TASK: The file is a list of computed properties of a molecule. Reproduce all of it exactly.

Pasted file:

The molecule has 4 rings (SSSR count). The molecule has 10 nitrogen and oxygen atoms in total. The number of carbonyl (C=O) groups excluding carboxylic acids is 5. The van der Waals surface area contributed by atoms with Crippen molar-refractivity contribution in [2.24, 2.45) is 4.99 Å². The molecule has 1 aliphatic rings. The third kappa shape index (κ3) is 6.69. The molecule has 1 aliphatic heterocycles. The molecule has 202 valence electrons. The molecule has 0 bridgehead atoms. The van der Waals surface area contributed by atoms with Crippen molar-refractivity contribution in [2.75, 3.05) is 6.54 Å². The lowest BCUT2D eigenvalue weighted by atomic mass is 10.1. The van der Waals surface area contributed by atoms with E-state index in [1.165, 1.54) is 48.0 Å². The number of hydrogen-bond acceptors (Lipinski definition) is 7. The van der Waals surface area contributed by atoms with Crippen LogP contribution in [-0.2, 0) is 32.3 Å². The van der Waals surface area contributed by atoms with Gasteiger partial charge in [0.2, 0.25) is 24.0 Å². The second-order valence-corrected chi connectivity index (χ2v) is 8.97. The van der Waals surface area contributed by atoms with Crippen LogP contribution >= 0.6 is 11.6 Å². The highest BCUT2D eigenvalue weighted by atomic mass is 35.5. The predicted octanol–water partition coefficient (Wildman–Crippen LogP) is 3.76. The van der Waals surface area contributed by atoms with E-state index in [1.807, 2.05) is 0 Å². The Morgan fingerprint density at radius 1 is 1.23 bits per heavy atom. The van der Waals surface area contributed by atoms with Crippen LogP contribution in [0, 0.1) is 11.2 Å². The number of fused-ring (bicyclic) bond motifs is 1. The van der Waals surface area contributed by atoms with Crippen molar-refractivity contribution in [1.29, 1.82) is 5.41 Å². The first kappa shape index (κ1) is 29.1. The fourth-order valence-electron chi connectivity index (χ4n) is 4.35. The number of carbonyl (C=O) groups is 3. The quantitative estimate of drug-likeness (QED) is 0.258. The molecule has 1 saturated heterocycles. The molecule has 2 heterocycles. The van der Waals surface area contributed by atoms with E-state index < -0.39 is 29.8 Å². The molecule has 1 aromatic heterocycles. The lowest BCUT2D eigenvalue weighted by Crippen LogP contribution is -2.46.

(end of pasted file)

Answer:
The molecule has 4 rings (SSSR count). The molecule has 10 nitrogen and oxygen atoms in total. The number of carbonyl (C=O) groups excluding carboxylic acids is 5. The van der Waals surface area contributed by atoms with Crippen molar-refractivity contribution in [2.24, 2.45) is 4.99 Å². The molecule has 1 aliphatic rings. The third kappa shape index (κ3) is 6.69. The molecule has 1 aliphatic heterocycles. The molecule has 202 valence electrons. The molecule has 0 bridgehead atoms. The van der Waals surface area contributed by atoms with Crippen molar-refractivity contribution in [2.75, 3.05) is 6.54 Å². The lowest BCUT2D eigenvalue weighted by atomic mass is 10.1. The van der Waals surface area contributed by atoms with E-state index in [1.165, 1.54) is 48.0 Å². The number of hydrogen-bond acceptors (Lipinski definition) is 7. The van der Waals surface area contributed by atoms with Crippen LogP contribution in [-0.2, 0) is 32.3 Å². The van der Waals surface area contributed by atoms with Gasteiger partial charge in [0.2, 0.25) is 24.0 Å². The second-order valence-corrected chi connectivity index (χ2v) is 8.97. The van der Waals surface area contributed by atoms with Crippen LogP contribution >= 0.6 is 11.6 Å². The highest BCUT2D eigenvalue weighted by atomic mass is 35.5. The predicted octanol–water partition coefficient (Wildman–Crippen LogP) is 3.76. The van der Waals surface area contributed by atoms with E-state index in [1.807, 2.05) is 0 Å². The Morgan fingerprint density at radius 1 is 1.23 bits per heavy atom. The van der Waals surface area contributed by atoms with Crippen LogP contribution in [0, 0.1) is 11.2 Å². The number of fused-ring (bicyclic) bond motifs is 1. The van der Waals surface area contributed by atoms with Crippen molar-refractivity contribution in [1.29, 1.82) is 5.41 Å². The first kappa shape index (κ1) is 29.1. The fourth-order valence-electron chi connectivity index (χ4n) is 4.35. The number of carbonyl (C=O) groups is 3. The quantitative estimate of drug-likeness (QED) is 0.258. The molecule has 1 saturated heterocycles. The molecule has 2 heterocycles. The van der Waals surface area contributed by atoms with E-state index < -0.39 is 29.8 Å². The molecule has 1 aromatic heterocycles. The lowest BCUT2D eigenvalue weighted by Crippen LogP contribution is -2.46.